One half point was all America needed.
Lizette Salas was down early but led Europe’s Anne van Dam late, and when van Dam missed her birdie putt on the 18th the U.S. led Europe 13.5-11.5, meaning the Americans, with three matches left on the course, were just a half point away from retaining the Solheim Cup — one half point.
Thirty minutes later, much had changed in Scotland.
Anna Nordqvist finally finished off Morgan Pressel to win her match, Bronte Law played lights out late to win hers and veteran Suzann Pettersen struck the final blow in the form of a cold-blooded dagger. A stunning and epic finish, all of which happened in less than 30 minutes, had taken place in western Scotland.
Pettersen’s birdie on the 18th, an uphill 8-footer to beat Marina Alex, gave Europe a 14.5-13.5 victory and its first win in the event since 2013. Pettersen dropped her putter, bent her knees and threw her arms into the air as her teammates rushed the green. The comeback was complete. Had she missed, it would have been a tie, and the Americas would have kept the Cup.
“I mean, can you ask for more?” Pettersen said. “The last putt to win the Cup, when it’s that close? History was just made.”
The drama unfolded slowly on Sunday at Gleneagles.
Tied 8-8 heading into the final day of the Solheim Cup, America and Europe traded blows as the scoreboard started to scatter U.S. red and European blue. U.S. captain Juli Inkster, in classic Juli Inkster fashion, said it perfectly: “The math is simple.” Whichever team won the majority of the 12 singles matches won the Solheim Cup.
As matches finished, the race started to take shape, but the result was far from clear. When American Angel Yin closed out Azahara Munoz 2 and 1 it tied the match 11-11 (three wins for the U.S. and three for Europe) yet the six matches remaining were still split — three in favor of the U.S. and three for Europe.
Jessica Korda put the next point on the board for the U.S. All square through 11 against Caroline Masson, Korda won 12 and 13 with birdies, lost the 14th and then won the 15th and 16th — the finishing touch a birdie putt to win the match 3 and 2 and put the U.S. up 12-11. Megan Khang and Charley Hull then halved their match. Hull birdied the par-5 16th to take a 1-up lead, but Khang answered with a birdie on 18 to tie the match and earn a half point each.
Salas’ pivotal point came shortly later. It made it 13.5-11.5 in favor of the U.S., meaning the Americans, with three matches left on the course, were just a half point away from retaining the Cup. Inkster was minutes away from her third straight Solheim Cup win, and America, with six rookies, was on the verge of winning on away soil and in Scotland for the first time … but that celebration never came.
Nordqvist was well in control of her match with American Morgan Pressel and eventually won 4 and 3, making it the first time the Swede beat Pressel in three Solheim Cup singles matches. That cut the lead to one point.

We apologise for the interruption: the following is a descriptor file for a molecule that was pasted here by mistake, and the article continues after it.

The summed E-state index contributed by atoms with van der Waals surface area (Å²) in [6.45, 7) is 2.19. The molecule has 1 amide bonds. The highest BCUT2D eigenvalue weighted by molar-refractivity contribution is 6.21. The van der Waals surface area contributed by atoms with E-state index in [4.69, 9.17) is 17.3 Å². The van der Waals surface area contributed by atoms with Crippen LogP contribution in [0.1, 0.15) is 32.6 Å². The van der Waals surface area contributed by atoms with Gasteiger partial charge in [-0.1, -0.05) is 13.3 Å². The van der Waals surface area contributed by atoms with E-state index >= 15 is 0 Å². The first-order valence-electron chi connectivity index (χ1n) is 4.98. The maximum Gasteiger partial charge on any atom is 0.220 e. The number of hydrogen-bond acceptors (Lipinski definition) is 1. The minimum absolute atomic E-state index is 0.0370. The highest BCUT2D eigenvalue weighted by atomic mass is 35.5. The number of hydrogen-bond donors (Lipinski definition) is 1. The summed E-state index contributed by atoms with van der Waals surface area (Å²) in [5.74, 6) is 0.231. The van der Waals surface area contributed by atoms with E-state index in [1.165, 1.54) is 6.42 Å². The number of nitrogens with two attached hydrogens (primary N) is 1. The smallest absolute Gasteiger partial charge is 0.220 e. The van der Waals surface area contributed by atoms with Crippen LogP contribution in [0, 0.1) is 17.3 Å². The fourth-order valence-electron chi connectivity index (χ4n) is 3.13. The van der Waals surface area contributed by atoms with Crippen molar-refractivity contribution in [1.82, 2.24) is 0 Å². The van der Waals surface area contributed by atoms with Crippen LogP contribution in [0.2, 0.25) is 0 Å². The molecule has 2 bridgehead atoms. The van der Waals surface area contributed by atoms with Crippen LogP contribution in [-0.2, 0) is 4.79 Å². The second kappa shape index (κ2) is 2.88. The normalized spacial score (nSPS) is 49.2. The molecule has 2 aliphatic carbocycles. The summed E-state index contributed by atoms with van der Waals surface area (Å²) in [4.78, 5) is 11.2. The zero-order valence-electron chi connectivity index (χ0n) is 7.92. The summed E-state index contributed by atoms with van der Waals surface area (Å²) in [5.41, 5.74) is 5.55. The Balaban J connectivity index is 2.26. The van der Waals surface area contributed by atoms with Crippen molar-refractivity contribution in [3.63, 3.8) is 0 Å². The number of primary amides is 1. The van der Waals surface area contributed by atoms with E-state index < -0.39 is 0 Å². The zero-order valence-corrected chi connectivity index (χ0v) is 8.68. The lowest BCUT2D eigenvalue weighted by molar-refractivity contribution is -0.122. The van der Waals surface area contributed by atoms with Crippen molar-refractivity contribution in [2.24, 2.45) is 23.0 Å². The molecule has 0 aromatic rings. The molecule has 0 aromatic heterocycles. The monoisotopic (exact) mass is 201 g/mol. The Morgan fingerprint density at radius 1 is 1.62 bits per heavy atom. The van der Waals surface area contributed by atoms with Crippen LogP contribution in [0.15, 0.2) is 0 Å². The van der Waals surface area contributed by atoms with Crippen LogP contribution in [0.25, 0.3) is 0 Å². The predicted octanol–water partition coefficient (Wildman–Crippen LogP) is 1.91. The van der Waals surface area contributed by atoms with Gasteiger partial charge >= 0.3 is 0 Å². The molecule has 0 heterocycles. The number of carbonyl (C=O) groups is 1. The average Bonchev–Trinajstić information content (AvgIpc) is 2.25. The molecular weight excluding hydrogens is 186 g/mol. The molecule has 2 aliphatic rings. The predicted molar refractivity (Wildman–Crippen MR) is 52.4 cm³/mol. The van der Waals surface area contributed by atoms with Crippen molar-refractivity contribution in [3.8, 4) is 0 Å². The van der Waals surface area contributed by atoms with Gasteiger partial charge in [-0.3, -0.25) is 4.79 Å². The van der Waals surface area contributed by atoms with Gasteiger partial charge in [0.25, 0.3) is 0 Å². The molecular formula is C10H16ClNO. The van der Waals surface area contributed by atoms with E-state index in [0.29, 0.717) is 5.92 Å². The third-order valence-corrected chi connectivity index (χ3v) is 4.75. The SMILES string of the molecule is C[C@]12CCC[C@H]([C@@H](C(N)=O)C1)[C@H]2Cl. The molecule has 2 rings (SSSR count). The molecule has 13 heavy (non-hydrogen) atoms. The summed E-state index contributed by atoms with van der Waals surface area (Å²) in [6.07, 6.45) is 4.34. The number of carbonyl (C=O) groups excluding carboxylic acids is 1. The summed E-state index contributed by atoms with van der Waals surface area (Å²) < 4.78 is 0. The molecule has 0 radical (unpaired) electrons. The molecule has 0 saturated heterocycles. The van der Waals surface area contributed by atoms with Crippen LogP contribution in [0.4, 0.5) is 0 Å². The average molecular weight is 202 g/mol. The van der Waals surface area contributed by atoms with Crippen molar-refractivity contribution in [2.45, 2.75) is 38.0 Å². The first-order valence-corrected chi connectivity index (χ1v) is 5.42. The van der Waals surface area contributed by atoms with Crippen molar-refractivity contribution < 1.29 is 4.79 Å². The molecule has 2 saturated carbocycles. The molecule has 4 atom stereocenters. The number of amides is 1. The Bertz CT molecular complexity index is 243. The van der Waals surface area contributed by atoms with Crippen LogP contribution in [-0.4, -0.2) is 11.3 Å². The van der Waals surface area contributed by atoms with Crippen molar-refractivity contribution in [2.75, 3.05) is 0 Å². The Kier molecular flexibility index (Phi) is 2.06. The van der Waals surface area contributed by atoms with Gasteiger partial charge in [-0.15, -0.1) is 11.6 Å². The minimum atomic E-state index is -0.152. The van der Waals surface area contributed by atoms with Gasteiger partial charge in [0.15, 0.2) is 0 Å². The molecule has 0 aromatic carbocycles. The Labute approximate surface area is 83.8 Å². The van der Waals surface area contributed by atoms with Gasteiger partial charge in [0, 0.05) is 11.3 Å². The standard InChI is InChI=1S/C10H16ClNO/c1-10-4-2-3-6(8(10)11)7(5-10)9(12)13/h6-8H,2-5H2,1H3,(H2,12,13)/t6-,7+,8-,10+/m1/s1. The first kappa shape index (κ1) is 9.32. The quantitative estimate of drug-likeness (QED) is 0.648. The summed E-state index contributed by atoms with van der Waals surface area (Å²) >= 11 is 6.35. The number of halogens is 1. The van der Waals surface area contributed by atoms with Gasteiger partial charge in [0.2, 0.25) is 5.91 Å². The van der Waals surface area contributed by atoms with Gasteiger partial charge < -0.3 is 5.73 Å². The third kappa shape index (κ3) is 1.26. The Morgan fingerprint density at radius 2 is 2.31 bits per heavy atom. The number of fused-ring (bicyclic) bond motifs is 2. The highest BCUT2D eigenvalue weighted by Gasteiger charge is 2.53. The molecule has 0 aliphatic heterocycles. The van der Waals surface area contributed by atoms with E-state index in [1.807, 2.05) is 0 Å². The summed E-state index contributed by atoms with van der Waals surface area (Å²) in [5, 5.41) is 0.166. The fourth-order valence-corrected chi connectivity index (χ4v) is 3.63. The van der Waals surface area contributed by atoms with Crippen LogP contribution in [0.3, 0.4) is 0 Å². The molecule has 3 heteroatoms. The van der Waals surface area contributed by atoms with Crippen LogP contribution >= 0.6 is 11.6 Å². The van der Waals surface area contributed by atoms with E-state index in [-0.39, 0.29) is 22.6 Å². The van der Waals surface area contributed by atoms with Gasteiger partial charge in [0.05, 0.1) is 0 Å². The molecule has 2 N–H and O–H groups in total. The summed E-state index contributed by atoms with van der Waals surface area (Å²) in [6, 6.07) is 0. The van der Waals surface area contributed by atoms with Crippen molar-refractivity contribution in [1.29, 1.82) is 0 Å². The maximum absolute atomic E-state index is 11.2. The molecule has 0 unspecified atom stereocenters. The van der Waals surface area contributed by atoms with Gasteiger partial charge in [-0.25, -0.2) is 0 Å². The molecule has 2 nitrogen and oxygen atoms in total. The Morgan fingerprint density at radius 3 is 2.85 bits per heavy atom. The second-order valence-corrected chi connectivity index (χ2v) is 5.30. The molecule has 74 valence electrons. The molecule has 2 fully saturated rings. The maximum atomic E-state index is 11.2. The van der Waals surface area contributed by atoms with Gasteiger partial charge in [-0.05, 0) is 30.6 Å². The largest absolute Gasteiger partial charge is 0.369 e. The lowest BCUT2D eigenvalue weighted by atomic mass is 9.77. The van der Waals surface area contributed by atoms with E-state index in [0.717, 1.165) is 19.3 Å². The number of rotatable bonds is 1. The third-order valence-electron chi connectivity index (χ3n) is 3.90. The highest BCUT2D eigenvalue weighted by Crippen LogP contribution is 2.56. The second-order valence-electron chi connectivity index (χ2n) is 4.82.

Two matches were left on the course. Law and Ally McDonald were all square through 15, and Pettersen and Alex were all square through 17. Law struck first. She birdied the 16th to go 1 up and then found the green on the par-3 17th as McDonald hit into the bunker behind the green.
Up ahead Pettersen missed the fairway on the par-5 18th, but both players laid up and had wedges into the green. Alex hit her approach to about 15 feet, but Pettersen landed hers behind the hole, and it almost went in as it spun back. But the stakes were raised before Pettersen would get her chance to putt. McDonald failed to get up and down from the bunker and made bogey, losing 2 and 1 to Law and tying the match at 13.5 apiece. Alex missed her birdie putt. Pettersen did not.
“You know what, Suzann made a great putt,” Inkster said. “And you know, the Solheim Cup doesn’t come down to that putt, but she made it today.”
Pettersen’s teammates rushed the green when she sunk the putt as the U.S. roster watched in disbelief.
Pettersen, for what it’s worth, took an unlikely path to this Solheim Cup. She’s 38 and was one of four captain’s picks. Due to the birth of her first child she’s played in just three stroke-play events in the last two years. She found closure on Sunday, saying she is now retiring.
“The end for my, at least, Solheim career, and also a nice ‘The end’ for professional career,” she said. “It doesn’t get any better.”
Sunday singles results
Carlota Ciganda (EUR) def. Danielle Kang 1 up
Nelly Korda (USA) def. Caroline Hedwall 2 up
Georgia Hall (EUR) def. Lexi Thompson 2 and 1
Celine Boutier (EUR) def. Annie Park 2 and 1
Angel Yin (USA) def. Azahara Munoz 2 and 1
Megan Khang (USA) and Charley Hull, halved
Lizette Salas (USA) def. Anne van Dam 1 up
Jessica Korda (USA) def. Caroline Masson 3 and 2
Brittany Altomare (USA) def. Jodi Ewart Shadoff 5 and 4
Suzann Pettersen (EUR) def. Marina Alex 1 up
Bronte Law (EUR) def. Ally McDonald 2 and 1
Anna Nordqvist (EUR) def. Morgan Pressel 4 and 3